Trusts and Estate Planning
A trust has the effect of separating the legal and beneficial ownership of property and is a great tool to utilize in estate planning. Generally speaking, a trust is an obligation binding a person (a "trustee") to deal with property over which he or she has control (the "trust property") for the benefit of others ("beneficiaries"). With the exception of insisting that the trustees adhere to their responsibilities under the trust, the beneficiaries have no power or rights over the trustees.
Should a trust be expressly created through the use of a legally binding trust agreement, in order for it to be effective, it must have three essential characteristics:
- the language used by the creator of the trust (the "settlor") must illustrate their intention to establish a trust;
- the subject matter or property of the trust must be certain; and
- the objects or persons intended to have the benefit of the trust must be certain.
Trusts may be revocable or irrevocable by the settlor. A revocable trust is one that, by its terms, may be revoked or amended and the property comprising the trust may be returned to the settlor. In the alternative, an irrevocable trust cannot be amended or revoked by the settlor.
Some examples of some of the more common uses of trusts in estate planning include:
- providing for maintenance and education of minor children or other persons to whom it is desired to give the property to, without powers of control or management;
- providing for a level of financial independence for an adult child while delaying the time at which the child may gain full management or control of the property; and
- implementing tax planning objectives.
To plan your estate is to define how you want your assets to be owned, managed and preserved during your lifetime and how you want them to be given after your death. Regardless of what age you are or how much money and assets you may possess, an estate plan is a highly beneficial undertaking. It can reduce the taxes and expenses of your estate, simplify and speed up the transfer of assets to your beneficiaries and ensure that your beneficiaries are provided for financially. For example, where your estate consists of capital assets such as stocks, bonds, mutual funds, rental properties or other commercial real estate, or any other complicating factors such as family cottages or businesses, the process of estate planning can minimize certain expenses of the estate, such as probate fees and income taxes. Good estate planning can also help avoid disputes among your surviving family members and save unnecessary legal and accounting costs. This results in a greater portion of your estate assets being made available to your beneficiaries.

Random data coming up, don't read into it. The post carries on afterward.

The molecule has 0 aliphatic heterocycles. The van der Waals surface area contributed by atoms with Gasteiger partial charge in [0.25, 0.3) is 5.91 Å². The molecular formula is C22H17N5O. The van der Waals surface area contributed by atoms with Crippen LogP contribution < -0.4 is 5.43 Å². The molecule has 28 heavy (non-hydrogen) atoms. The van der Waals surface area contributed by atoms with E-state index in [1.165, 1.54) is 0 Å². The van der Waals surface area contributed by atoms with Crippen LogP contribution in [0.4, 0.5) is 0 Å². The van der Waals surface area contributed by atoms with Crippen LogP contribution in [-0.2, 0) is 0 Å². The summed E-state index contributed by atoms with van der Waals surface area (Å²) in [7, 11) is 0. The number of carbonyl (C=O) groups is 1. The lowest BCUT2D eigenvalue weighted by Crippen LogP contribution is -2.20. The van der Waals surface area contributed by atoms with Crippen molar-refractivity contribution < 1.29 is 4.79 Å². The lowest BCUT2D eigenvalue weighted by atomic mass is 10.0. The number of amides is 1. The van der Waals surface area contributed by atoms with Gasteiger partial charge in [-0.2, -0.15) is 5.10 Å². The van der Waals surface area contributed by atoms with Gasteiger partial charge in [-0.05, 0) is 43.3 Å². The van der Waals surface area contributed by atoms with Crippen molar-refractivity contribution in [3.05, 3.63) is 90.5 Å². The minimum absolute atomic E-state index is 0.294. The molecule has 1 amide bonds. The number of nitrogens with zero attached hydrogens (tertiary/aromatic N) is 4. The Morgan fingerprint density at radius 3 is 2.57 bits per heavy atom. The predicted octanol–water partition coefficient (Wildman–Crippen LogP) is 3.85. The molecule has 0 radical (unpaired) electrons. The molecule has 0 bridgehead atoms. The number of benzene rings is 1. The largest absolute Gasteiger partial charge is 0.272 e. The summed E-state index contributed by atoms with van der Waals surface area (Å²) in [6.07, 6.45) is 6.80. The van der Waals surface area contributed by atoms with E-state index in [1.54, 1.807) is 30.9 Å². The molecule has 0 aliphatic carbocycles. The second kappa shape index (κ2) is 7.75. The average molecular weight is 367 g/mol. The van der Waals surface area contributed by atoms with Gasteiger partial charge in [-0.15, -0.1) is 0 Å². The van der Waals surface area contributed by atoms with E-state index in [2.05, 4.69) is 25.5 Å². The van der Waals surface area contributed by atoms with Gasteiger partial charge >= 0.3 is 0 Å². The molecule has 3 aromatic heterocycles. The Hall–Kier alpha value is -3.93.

The future success of your family business requires careful planning. Statistics show that only 30% of all family businesses are carried on by the second generation and only 10% survive to the third generation. A well laid out estate plan will ensure that your wishes are observed. It spells out the steps for a smooth transition in management and continued operation of the business. It will also help reduce the tax burden that could threaten the business.
Some of the issues you must deal with include succession planning and implementation, strategies to minimize taxes, ownership transition and selling the business outside the family. Family businesses are unique because they must deal with the dynamics of family relationships, which sometimes involve conflict between generations and/or rivalry between siblings. Your estate plan can indicate how disputes are to be resolved, which may make provision for mediation.
You should advise your appointed Estate Trustee and all of your family members who are or will be involved in the business of your plans. This will minimize the risk of a court challenge. One of our experienced lawyers can help you develop and properly execute an estate plan that will help to prevent discord within your family and protect your business for future generations.
The process of applying for probate, or as it is now called, a "Certificate of Appointment of Estate Trustee", confirms the validity of a will and the appointment of the Estate Trustee. Estate administration taxes are based on the value of the estate and charged when the will of the deceased is submitted to the court for confirmation of the Estate Trustee appointment. There are certain assets which are excluded and not subject to estate administration tax. For example, real estate situated outside of Ontario and insurance proceeds or registered funds passing to a named beneficiary are not included when calculating the value of the assets for the purpose of estate administration tax.
Once appointed, one of the responsibilities of an Estate Trustee is to ensure that any income tax owed by the deceased person, at the time of death, is paid. The Estate Trustee must ensure that the final tax return of the deceased for the period between January 1 and the date of death is prepared. This final tax return reports any employment income, investment income and pension income, as well as income specific under the Income Tax Act for the submission of a final tax return.
The tax consequences upon death can be substantial if certain kinds of assets were held by the deceased at death. Good preparation of final tax returns and proper tax advice can result in significant income tax savings at death.
If you are contemplating making a will, you should consult an experienced estate lawyer to advise you. If you find yourself named as the Estate Trustee of someone who has passed away, good legal and accounting advice as soon as you become aware of your duties may save the estate unnecessary expenses.